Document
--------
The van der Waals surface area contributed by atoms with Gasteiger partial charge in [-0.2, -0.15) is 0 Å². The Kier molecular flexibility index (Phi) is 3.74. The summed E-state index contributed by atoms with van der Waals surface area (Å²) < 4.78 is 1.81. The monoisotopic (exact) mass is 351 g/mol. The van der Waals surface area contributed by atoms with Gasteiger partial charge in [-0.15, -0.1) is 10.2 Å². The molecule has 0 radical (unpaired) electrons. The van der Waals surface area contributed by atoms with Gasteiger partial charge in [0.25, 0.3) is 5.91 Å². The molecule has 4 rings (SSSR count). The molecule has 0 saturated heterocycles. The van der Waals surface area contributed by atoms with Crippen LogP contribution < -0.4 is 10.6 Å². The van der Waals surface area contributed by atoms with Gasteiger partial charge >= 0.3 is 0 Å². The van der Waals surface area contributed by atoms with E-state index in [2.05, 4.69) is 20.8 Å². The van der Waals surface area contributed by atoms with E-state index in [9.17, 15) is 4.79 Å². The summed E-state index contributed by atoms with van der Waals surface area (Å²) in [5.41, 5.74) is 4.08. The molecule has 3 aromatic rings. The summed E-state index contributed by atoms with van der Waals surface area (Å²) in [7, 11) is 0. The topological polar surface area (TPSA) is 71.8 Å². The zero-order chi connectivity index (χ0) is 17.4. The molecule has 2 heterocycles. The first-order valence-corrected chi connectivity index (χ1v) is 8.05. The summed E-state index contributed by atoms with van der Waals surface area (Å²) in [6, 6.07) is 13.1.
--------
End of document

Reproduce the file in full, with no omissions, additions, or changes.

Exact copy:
The van der Waals surface area contributed by atoms with Gasteiger partial charge in [-0.2, -0.15) is 0 Å². The Kier molecular flexibility index (Phi) is 3.74. The summed E-state index contributed by atoms with van der Waals surface area (Å²) < 4.78 is 1.81. The monoisotopic (exact) mass is 351 g/mol. The van der Waals surface area contributed by atoms with Gasteiger partial charge in [-0.15, -0.1) is 10.2 Å². The molecule has 0 radical (unpaired) electrons. The van der Waals surface area contributed by atoms with Gasteiger partial charge in [0.25, 0.3) is 5.91 Å². The molecule has 4 rings (SSSR count). The molecule has 0 saturated heterocycles. The van der Waals surface area contributed by atoms with Crippen LogP contribution < -0.4 is 10.6 Å². The van der Waals surface area contributed by atoms with Gasteiger partial charge >= 0.3 is 0 Å². The van der Waals surface area contributed by atoms with E-state index in [2.05, 4.69) is 20.8 Å². The van der Waals surface area contributed by atoms with E-state index in [9.17, 15) is 4.79 Å². The summed E-state index contributed by atoms with van der Waals surface area (Å²) in [5.41, 5.74) is 4.08. The molecule has 3 aromatic rings. The summed E-state index contributed by atoms with van der Waals surface area (Å²) in [7, 11) is 0. The topological polar surface area (TPSA) is 71.8 Å². The zero-order chi connectivity index (χ0) is 17.4. The molecule has 2 heterocycles. The first-order valence-corrected chi connectivity index (χ1v) is 8.05. The summed E-state index contributed by atoms with van der Waals surface area (Å²) in [6, 6.07) is 13.1.